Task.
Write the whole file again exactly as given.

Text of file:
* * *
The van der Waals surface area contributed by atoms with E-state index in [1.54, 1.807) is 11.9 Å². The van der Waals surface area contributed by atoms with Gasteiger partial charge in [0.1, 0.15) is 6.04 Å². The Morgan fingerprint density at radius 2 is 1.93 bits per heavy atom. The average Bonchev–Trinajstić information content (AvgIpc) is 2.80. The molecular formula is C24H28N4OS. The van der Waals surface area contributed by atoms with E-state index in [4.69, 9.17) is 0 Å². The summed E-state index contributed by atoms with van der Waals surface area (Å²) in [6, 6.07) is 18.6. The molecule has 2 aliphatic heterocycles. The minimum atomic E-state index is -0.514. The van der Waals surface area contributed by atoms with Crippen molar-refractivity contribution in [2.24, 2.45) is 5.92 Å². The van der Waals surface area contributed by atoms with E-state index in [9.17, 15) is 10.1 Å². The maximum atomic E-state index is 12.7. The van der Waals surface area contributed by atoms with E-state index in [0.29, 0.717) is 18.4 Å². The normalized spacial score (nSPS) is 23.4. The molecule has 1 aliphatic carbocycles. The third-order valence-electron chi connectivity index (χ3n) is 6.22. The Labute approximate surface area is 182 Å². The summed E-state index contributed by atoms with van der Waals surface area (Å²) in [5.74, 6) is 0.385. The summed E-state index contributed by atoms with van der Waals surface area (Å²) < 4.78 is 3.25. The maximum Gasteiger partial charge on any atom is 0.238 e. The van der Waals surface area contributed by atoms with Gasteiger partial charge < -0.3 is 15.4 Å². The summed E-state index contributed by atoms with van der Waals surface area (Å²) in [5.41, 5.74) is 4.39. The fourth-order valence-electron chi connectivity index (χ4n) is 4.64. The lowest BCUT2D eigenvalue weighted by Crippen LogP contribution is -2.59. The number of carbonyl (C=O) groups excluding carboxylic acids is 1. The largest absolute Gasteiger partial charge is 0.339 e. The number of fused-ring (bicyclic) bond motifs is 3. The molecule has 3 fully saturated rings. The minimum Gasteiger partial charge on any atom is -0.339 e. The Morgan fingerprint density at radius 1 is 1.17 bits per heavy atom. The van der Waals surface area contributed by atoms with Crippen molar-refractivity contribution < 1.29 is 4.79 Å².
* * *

The van der Waals surface area contributed by atoms with E-state index in [1.54, 1.807) is 11.9 Å². The van der Waals surface area contributed by atoms with Gasteiger partial charge in [0.1, 0.15) is 6.04 Å². The Morgan fingerprint density at radius 2 is 1.93 bits per heavy atom. The average Bonchev–Trinajstić information content (AvgIpc) is 2.80. The molecular formula is C24H28N4OS. The van der Waals surface area contributed by atoms with E-state index in [4.69, 9.17) is 0 Å². The summed E-state index contributed by atoms with van der Waals surface area (Å²) in [6, 6.07) is 18.6. The molecule has 2 aliphatic heterocycles. The minimum atomic E-state index is -0.514. The van der Waals surface area contributed by atoms with Crippen molar-refractivity contribution in [2.24, 2.45) is 5.92 Å². The van der Waals surface area contributed by atoms with E-state index in [9.17, 15) is 10.1 Å². The maximum atomic E-state index is 12.7. The van der Waals surface area contributed by atoms with E-state index in [0.29, 0.717) is 18.4 Å². The normalized spacial score (nSPS) is 23.4. The molecule has 1 aliphatic carbocycles. The third-order valence-electron chi connectivity index (χ3n) is 6.22. The Labute approximate surface area is 182 Å². The summed E-state index contributed by atoms with van der Waals surface area (Å²) in [5.74, 6) is 0.385. The summed E-state index contributed by atoms with van der Waals surface area (Å²) < 4.78 is 3.25. The maximum Gasteiger partial charge on any atom is 0.238 e. The van der Waals surface area contributed by atoms with Gasteiger partial charge < -0.3 is 15.4 Å². The summed E-state index contributed by atoms with van der Waals surface area (Å²) in [5.41, 5.74) is 4.39. The fourth-order valence-electron chi connectivity index (χ4n) is 4.64. The lowest BCUT2D eigenvalue weighted by Crippen LogP contribution is -2.59. The number of carbonyl (C=O) groups excluding carboxylic acids is 1. The largest absolute Gasteiger partial charge is 0.339 e. The number of fused-ring (bicyclic) bond motifs is 3. The molecule has 3 fully saturated rings. The minimum Gasteiger partial charge on any atom is -0.339 e. The Morgan fingerprint density at radius 1 is 1.17 bits per heavy atom. The van der Waals surface area contributed by atoms with Crippen molar-refractivity contribution < 1.29 is 4.79 Å².